Alastair, if you want the best queen bees, they must be born in a hive.

I know this is the ideal.

1. Temperature is very important for virgin queens. They do not tolerate high temperatures well. Therefore, in the Hive they are at the extreme limits. The temperature in the incubator should be 23-25°C. (I can’t say more precisely, I don’t remember)

I have done a lot of experiments with this over the years. I had queens in incubators die at brood nest temperature (34 degrees) in just a few days, I believe it is because if they are fed candy and relative humidity is 50 - 60 they dehydrate. At this time I am keeping them at 34 degrees and RH around 80 to prevent dehydration, this has good success. I know this is not natural, but it is what works. In addition, after the insemination, the queens need to be in a temperature close to 34 degrees for around 50 hours for the sperm to properly migrate to the spermatheca.

2. In terms of nutrition, in the hive, virgin queens can feed on honey on their own. (open cells)

Yes, of course, we have all seen that. However my question was about what else they may eat, and therefore what else I should perhaps give them. Honey is pretty much just carbs.

For my work, I use micronuclexes. There the queen remains from birth, insemination and until the brood is closed. This prevents the queen from being killed when introducing her into the hive.

Yes that is the best. Just, for me, I can't do it at my property, I have to develop a different method.

You can try using a queenless colony instead of an incubator. The so-called queen bank. As far as I remember, this is Polish technology. I want to experiment with it next year.

That is what I have been doing for years, but for AI at my house it is just not practical. The other problem with queen banks is the bees can damage the tarsal gland on the queens foot. This reduces her ability to spread her queen substance around as she walks on the comb and can cause the bees to supersede her early.

Queens cannot be without accompanying bees for long periods of time.

Depends what you call a long time. For the purposes of inseminating them it needs to be for 7 - 8 days until they can be put in a hive. The method I have developed can keep newly hatched virgins for this amount of time with no bees, and at the end they seem vigorous and healthy.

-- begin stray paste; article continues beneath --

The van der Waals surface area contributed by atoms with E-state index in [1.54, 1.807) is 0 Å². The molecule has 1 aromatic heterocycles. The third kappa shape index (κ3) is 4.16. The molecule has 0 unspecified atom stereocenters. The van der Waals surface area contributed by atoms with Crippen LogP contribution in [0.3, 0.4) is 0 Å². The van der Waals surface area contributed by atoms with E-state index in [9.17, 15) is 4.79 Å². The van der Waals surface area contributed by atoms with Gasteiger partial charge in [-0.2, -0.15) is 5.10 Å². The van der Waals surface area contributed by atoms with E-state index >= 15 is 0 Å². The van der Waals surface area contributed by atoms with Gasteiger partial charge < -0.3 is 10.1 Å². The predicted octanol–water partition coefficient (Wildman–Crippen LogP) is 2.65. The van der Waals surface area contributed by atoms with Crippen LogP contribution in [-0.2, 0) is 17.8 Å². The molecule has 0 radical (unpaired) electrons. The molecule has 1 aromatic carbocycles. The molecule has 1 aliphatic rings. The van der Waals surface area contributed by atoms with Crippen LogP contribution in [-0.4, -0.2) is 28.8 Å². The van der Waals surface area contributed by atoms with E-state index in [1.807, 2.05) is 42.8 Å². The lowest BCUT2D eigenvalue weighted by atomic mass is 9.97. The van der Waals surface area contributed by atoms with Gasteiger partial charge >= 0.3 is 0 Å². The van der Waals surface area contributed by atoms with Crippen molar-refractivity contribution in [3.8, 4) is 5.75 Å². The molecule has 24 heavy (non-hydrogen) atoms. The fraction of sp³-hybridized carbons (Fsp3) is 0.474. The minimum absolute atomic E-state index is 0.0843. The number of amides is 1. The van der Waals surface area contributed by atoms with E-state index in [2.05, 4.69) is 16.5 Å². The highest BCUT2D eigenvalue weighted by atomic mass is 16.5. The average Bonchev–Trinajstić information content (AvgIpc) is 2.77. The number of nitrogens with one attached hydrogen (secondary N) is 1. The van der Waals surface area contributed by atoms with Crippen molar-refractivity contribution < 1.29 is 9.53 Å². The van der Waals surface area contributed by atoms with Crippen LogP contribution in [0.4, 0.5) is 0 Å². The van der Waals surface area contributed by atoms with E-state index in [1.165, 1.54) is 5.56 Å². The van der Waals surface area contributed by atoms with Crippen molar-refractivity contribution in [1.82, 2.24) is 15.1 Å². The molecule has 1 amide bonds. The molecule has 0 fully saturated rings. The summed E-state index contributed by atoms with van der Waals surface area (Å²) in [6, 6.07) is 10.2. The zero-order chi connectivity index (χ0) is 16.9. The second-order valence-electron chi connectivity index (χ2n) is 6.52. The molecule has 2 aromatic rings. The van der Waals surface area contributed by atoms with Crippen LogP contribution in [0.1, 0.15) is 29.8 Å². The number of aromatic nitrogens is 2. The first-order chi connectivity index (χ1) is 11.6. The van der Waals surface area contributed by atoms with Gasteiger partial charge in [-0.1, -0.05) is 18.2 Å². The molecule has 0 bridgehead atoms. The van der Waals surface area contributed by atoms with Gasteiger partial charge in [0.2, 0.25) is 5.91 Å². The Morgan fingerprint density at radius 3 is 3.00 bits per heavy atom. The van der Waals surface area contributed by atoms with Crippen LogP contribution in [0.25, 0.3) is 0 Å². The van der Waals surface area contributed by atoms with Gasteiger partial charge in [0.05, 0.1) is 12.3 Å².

I am just looking to improve the method further, what I do now "works", but I am wondering what I could add to their diet to improve things.

Hey much thanks for the responses I appreciate it hugely. I suspect one of the problems is that nobody can go inside an unopened, naturally functioning beehive, and see what the queen actually eats or is fed. The assumption is royal jelly but I would like to know for sure, is it some kind of special royal jelly, or the same as what is fed to larvae, or what. And can we reproduce it.
 
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I would like to add that virgin queens who are born in “Curlers” first of all eat up the remnants of royal jelly, which is in the queen cell. What the queen didn't finish eating when she was a larva.
There are two types of royal jelly itself. Transparent and white. How the queen is fed is the question.
You can try adding royal jelly, but I find it difficult to answer what effect this will give. And is it worth the time and effort?
After insemination, I also keep the queen bees in the incubator for some time, but it is equally important that the bees have access to the queen so that they can help and serve her. The smaller the dose of sperm, the less critical this factor is. ( in my experience)